A vacation along the Crystal Coast is often remarkable for what has not changed. Year after year the waters are still emerald colored and as clear as crystal. No matter when you come, there is still plenty of room on the beach, and the fresh local seafood always tastes great. While the Crystal Coast portion of the Southern Outer Banks has far more dense vegetation than many strands of sand, still along the shores and at the ends of the beaches, water and wind can make some substantial changes in a short period of time. When I was a teenager back in the sixties, I first visited the Point at Emerald Isle with my Uncle Austin. We had to take my old four wheel drive Bronco a few miles down the undeveloped beach just to get there. In 2007 I bought my first beach driving permit from the town of Emerald Isle. I wanted to go fishing once again on the Point. Within a week the access to the Point was closed and the Point had practically disappeared at least at high tide. Over the past few years things have definitely changed again.If you walked the beaches to the east of the Point in the last couple of years, it was pretty easy to notice the wide expanse of sand building in the area. These beaches have become very impressive and perhaps some of the best on North Carolina's coast.
By December 2008, a build-up of sand brought the Point back above the water even at high tide. The access was repaired and things started looking more normal. Last summer the sand continued to grow along the edges. To the east a shallow arm of water had formed. It turned out to be a favorite spot for small and big children.
Unfortunately further accumulations of sand cut the water off from the ocean, and it needed to be filled in with sand from dredging. Still the Inlet seemed pretty stable last summer. We had a great time fishing in it and enjoying the boat accessible beaches.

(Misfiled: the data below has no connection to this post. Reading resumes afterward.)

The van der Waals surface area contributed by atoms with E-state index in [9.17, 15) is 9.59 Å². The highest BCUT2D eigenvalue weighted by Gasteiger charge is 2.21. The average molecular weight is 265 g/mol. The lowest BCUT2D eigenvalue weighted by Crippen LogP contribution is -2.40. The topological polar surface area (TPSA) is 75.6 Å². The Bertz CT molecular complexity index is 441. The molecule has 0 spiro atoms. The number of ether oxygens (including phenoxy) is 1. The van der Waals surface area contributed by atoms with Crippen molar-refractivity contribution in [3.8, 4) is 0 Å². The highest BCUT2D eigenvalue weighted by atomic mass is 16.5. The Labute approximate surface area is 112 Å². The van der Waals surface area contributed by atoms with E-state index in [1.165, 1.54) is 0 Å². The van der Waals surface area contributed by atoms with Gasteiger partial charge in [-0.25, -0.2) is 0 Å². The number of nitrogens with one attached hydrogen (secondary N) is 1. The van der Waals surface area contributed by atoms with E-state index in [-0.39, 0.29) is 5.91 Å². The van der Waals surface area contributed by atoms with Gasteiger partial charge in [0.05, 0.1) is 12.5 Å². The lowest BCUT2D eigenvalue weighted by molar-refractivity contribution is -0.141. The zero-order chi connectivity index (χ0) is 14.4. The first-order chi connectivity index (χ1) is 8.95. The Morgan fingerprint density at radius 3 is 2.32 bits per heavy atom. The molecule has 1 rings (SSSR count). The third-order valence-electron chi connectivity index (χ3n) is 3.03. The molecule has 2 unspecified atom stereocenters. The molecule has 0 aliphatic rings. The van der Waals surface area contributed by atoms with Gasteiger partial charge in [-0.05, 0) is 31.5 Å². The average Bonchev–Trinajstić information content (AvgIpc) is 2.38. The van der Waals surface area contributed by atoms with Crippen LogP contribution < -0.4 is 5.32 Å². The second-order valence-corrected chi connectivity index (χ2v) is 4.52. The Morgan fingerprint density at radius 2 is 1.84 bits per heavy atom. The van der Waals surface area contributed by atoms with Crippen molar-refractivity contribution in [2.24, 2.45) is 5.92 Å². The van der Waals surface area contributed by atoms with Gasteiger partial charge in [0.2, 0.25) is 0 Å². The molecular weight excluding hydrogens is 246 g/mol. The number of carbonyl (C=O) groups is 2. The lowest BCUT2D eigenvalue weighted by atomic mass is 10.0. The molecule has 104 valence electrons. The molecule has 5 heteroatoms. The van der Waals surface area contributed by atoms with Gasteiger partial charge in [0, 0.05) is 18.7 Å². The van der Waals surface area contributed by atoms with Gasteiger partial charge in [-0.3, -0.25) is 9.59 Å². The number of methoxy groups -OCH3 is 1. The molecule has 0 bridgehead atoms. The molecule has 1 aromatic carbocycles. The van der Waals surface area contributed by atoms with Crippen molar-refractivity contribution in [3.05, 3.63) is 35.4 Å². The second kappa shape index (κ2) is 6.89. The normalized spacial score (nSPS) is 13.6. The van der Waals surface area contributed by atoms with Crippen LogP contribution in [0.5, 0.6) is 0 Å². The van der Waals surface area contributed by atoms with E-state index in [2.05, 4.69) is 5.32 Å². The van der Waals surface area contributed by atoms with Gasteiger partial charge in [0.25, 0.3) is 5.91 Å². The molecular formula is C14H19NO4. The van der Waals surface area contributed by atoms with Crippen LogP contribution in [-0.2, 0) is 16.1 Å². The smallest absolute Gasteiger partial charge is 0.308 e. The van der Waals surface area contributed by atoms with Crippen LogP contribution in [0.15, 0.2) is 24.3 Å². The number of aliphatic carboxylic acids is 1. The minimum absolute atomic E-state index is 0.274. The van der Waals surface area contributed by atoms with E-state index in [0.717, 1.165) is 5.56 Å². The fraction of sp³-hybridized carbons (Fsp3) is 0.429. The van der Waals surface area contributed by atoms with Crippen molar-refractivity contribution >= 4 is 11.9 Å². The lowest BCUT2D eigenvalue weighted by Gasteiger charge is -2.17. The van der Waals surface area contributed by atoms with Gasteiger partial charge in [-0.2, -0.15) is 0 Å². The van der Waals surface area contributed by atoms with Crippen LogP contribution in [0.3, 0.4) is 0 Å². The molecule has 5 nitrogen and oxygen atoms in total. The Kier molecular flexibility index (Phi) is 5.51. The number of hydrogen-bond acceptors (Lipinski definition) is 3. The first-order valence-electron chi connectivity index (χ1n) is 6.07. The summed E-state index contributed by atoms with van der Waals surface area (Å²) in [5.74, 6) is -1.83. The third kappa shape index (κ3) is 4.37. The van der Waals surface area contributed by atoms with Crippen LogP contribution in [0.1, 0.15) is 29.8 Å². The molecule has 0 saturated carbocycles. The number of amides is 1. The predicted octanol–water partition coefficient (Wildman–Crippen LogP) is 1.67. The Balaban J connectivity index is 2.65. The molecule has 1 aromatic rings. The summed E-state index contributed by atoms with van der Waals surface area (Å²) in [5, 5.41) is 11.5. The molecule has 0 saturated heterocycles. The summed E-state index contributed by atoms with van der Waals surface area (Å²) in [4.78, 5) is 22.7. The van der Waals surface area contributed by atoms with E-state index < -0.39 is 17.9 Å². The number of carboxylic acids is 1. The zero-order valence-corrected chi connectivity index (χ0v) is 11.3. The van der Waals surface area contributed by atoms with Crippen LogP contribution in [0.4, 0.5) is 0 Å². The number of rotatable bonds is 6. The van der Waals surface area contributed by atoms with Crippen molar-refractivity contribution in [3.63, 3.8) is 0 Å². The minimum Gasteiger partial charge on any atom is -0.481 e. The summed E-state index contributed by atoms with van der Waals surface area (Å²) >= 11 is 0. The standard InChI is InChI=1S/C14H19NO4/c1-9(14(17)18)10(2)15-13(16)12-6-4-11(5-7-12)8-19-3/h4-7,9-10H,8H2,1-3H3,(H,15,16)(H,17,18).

I have walked on the Point a few times during the last year, and while I knew the sand was continuing its progress toward the Inlet, I did not realize the extent of the growth of the Point until we made our first boat trip out in May. Another trip or two has confirmed that the next challenge is not keeping the Point above water but making sure Bogue Inlet stays open for boat traffic.
When you are riding out Bogue Inlet's channel, and you can see people walking not far from the boat channel, you know things have changed massively. From the number of people we can see enjoying the new sands of the Point, it is clear that Mother Nature's changes are very popular with visitors and long term residents.
As a boater and fisherman I have not decided yet. The sands of the Inlet change every year. Last year we found some great structure and had a lot of fun fishing in the Inlet. So far this year, we are still looking for those magic places. Winds and hot weather have limited our explorations so I remain hopeful that the fish will show up, and we will soon figure out the new topography of Bogue Inlet.
One thing that I know for sure is that about the time I have it all figured out, it will change once again either from a storm or just normal winds and currents. That change is just part of life along the Crystal Coast.
Links to more pictures and information about the Point can be found in this article, Big changes at the Point.